Shattered in Blood: An Interview with Ashley McColeman
bY: dAVID BRIGGS
(pOSTED jULY 17, 2016)
Ashley McColeman helms Shattered Edge Productions, a company that, so far, has set their focus on the horror genre. She's on the verge of releasing her first feature, No Boys Allowed, a cottage country chiller, which she wrote and directed. Word around the campfire is that it brings the fear. And yes, there will be blood. Lots of it.
The film revolves around four friends who meet annually for a cottage retreat. A pact was made to keep the cottage a girls only event, with no boyfriends in the picture. Hence the title. However, one of the four brings her new girlfriend, which causes some friction amongst the crew. Add a group of guys camping nearby, some flirtations and invitations, a watcher in the woods, and the bucolic tranquility unravels fast.
She hopes to screen the film this fall as its rapidly nearing completion. Things are coming along in post-production, and the composer recently completed the soundtrack. "It's great," McColeman enthuses, "it changes the mood entirely, and really heightens the film."
The film went through the usual difficulties of indie productions, including "a few hiccups with ADR," but she's looking forward to the first screening.
In the meantime, she's been completing a handful of scripts for some shorts, which she hopes to roll out in the upcoming months. "We can make them very cheaply and finish them very quickly," she says, compared to the labours of a feature production.
"The first movie that got me into horror was Scream," McColeman says," so Wes Craven will always be a favourite." She also draws from comedic horror flicks, like Tucker and Dale vs. Evil, and those in the Behind the Mask vein. Her recent favourite is Australian creep show The Loved Ones, but she has no love for PG-13 horror, "I don't think anybody appreciates that," she jokes.
There's a high death count in No Boys Allowed, and for one particular axe attack, "actual meat and intestines," were used to heighten the gore. The screenplay for Altered States has "about thirty" victims throughout the feature.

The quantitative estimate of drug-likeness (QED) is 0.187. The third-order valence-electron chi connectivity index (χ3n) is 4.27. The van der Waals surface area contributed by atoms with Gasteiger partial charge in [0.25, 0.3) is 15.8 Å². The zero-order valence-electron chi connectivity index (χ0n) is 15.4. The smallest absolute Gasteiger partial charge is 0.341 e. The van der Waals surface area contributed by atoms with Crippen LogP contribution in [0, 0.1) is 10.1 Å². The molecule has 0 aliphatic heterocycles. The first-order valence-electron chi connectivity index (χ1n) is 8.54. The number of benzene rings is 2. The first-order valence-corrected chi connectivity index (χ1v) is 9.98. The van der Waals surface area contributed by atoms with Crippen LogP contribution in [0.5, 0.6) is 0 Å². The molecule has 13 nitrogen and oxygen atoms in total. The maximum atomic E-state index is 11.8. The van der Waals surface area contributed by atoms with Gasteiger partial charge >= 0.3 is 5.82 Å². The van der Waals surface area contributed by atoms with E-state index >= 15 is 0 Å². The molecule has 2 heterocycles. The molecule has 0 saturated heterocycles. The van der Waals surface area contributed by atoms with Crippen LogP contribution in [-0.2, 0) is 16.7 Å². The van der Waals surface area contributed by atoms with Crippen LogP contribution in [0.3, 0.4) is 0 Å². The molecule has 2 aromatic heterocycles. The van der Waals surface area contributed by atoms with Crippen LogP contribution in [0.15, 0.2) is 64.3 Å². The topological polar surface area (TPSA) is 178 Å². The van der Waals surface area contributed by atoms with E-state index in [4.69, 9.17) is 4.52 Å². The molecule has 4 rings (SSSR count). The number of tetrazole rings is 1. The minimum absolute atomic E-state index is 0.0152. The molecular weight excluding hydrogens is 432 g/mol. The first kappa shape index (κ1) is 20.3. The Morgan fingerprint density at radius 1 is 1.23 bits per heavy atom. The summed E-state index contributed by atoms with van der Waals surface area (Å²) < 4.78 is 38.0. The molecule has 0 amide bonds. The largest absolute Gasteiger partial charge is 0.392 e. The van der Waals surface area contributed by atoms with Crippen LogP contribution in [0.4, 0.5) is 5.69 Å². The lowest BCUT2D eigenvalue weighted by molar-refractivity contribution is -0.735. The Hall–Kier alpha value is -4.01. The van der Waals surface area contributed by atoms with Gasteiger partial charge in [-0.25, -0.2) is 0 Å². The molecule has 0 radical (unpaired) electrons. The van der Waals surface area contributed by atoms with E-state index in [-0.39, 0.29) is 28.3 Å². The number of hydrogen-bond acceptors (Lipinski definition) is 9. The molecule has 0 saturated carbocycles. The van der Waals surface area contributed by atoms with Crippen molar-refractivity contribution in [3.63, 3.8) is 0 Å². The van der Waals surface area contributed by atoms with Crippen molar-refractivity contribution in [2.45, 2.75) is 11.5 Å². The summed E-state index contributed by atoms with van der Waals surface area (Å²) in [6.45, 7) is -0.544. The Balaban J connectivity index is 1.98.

Asked if there was ever too much blood, McColeman replied, "no, I don't think so," before mentioning the remake of Evil Dead to illustrate her point. "That movie literally rains blood, so there can never be too much."
Be sure to check out Shattered Edge Productions' Facebook page for all the news on upcoming films.
McColeman shot the film about half an hour north of her hometown, Timmins. Her family's cottage served dual purpose as the film's location and lodging for the cast and crew who settled in for a two week shoot over September and October of 2013. Actress Kylah Eide, also from Timmins, had connections for a nearby RV, which added to the accommodations.
With two rental vans and a borrowed car, their caravan left from Toronto—where McColeman currently lives and works—to the wilds of Northern Ontario. "It's about a seven hour drive when you're not driving with twenty other people," McColeman joked. "When you're driving with everyone it's about nine or ten hour drive."
The shorts will provide a nice calling card as well, and keep the production company on people's minds, which will help with future funding for the next feature, Altered States, planned to shoot in the greater Toronto area next year.
Altered States, which McColeman will also direct from her script, continues the horror theme, and promises viewers a female-driven slasher / thriller with "mature themes" such as murder, revenge and incest. Hana Holubec, Annabelle Loi, and Nicole Stawikowski are slated for roles, with Burns McDonald, Tanya Lee, Julia Knope, Becca Moss and others rounding out the cast.